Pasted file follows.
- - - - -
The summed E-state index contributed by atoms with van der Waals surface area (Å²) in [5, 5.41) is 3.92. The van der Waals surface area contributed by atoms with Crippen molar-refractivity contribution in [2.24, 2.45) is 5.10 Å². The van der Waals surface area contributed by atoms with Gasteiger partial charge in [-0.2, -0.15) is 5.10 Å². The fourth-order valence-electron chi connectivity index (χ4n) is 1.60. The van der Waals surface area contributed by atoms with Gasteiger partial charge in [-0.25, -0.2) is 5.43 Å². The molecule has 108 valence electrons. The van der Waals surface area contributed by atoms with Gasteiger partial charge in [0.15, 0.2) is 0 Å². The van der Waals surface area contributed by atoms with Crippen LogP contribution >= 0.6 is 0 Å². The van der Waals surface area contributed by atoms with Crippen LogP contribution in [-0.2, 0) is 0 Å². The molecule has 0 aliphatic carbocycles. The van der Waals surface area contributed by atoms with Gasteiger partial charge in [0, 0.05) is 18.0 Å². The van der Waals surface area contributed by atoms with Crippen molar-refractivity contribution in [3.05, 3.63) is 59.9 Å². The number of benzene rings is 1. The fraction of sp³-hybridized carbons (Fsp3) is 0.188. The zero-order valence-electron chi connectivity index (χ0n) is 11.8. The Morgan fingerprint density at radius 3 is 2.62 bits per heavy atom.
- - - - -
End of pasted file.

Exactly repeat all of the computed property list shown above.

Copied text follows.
The summed E-state index contributed by atoms with van der Waals surface area (Å²) in [5, 5.41) is 3.92. The van der Waals surface area contributed by atoms with Crippen molar-refractivity contribution in [2.24, 2.45) is 5.10 Å². The van der Waals surface area contributed by atoms with Gasteiger partial charge in [-0.2, -0.15) is 5.10 Å². The fourth-order valence-electron chi connectivity index (χ4n) is 1.60. The van der Waals surface area contributed by atoms with Gasteiger partial charge in [-0.25, -0.2) is 5.43 Å². The molecule has 108 valence electrons. The van der Waals surface area contributed by atoms with Gasteiger partial charge in [0.15, 0.2) is 0 Å². The van der Waals surface area contributed by atoms with Crippen LogP contribution >= 0.6 is 0 Å². The van der Waals surface area contributed by atoms with Crippen LogP contribution in [-0.2, 0) is 0 Å². The molecule has 0 aliphatic carbocycles. The van der Waals surface area contributed by atoms with Gasteiger partial charge in [0, 0.05) is 18.0 Å². The van der Waals surface area contributed by atoms with Crippen molar-refractivity contribution in [3.05, 3.63) is 59.9 Å². The number of benzene rings is 1. The fraction of sp³-hybridized carbons (Fsp3) is 0.188. The zero-order valence-electron chi connectivity index (χ0n) is 11.8. The Morgan fingerprint density at radius 3 is 2.62 bits per heavy atom.